1. So basically, there are two main features of the adjoining demand curve. DD’ and dd’ are two negatively sloped straight-line demand curves. Now, when one particular firm ‘A’ in the industry changes the price of its product, provided all other firms keep their prices unchanged, the firm A’s demand curve will be relatively flatter like dd’, i.e., the magnitude of the change in the demand for its product as its price changes would be relatively larger. This means if A reduces or increases the price of its product, the product of the firm becomes relatively cheaper or dearer, respectively than those of the other firms.
  2. On the other hand, if a particular firm in the industry changes the price of its product, and following this, all other firms also change their prices in the same direction, and, say by the same proportion, for the sake of simplicity, then the firm’s demand curve would be relatively more steep like DD’. This is because, in this case, as the firm decreases or increases the price, its product becomes neither relatively cheaper nor dearer. Therefore, now its demand curve would be less elastic, or steeper, than dd’—now the demand curve would be like DD’.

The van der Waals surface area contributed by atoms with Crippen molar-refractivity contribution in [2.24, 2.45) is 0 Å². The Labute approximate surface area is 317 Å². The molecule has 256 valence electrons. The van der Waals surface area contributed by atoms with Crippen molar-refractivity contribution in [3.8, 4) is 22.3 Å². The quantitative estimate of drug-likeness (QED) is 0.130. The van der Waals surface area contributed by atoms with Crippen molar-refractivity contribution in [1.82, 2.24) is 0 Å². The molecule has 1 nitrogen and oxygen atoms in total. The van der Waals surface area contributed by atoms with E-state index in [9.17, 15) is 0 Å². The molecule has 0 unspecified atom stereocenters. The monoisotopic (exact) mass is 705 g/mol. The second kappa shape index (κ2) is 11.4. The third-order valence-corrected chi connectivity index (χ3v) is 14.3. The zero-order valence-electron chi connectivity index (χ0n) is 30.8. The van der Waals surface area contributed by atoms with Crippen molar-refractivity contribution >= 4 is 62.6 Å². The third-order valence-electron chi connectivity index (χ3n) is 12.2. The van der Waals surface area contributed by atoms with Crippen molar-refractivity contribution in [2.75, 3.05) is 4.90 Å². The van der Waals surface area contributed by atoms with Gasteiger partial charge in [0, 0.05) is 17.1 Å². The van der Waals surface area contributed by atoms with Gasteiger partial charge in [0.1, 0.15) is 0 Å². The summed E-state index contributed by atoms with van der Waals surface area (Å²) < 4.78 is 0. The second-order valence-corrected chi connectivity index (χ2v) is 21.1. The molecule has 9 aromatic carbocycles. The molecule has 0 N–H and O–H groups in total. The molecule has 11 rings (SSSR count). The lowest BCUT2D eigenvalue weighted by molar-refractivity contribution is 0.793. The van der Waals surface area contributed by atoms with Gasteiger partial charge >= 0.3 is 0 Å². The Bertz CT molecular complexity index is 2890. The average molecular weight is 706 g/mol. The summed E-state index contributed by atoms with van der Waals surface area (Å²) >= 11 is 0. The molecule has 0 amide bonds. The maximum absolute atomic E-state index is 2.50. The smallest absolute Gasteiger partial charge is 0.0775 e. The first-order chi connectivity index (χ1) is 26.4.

The important assumption in the kinked demand curve is that if a firm reduces the price of its product, the rivals would follow the suit, but if it increases the price, then the rivals would not follow it. This assumption can be explained in a better manner by game theory.

Let us suppose that p1 or Op1 is the initial price of the product and q1 or Oq1 is the demand for the product.

Case 1- If the firm increases the price of the product

If one firm increases the price of the product, the rivals will not follow the suit. Therefore, in this case, the firm’s demand would decrease along segment Rd of the relatively more elastic demand curve dd’.

Case 2- if the firm decreases the price of the product

In this case, other rivals have to follow the suit in order to remain competitive. Therefore, the quantity demanded of the product will eventually increase along the segment RD’ of the relatively steeper demand curve DD’.

Therefore, at the price p1, the firm’s demand curve would be dRD’. As a result, there would be a kink at the prevailing price p1, or, at the point R on the firm’s demand curve d RD’, i.e., the demand curve in this model would be a kinked demand curve.

 Economic effects of Oligopoly

  • Restriction on output

Due to the greater ratio of consumers to producers, demand will never decrease below a certain point. Therefore, there is a high possibility that the producer might restrict their production in order to gain higher profits. This implies that the oligopoly results in small output and high prices as compared to other market structures. When oil prices hit their lowest point last year, OPEC countries tried to control their production in order to stabilize and increase crude oil prices.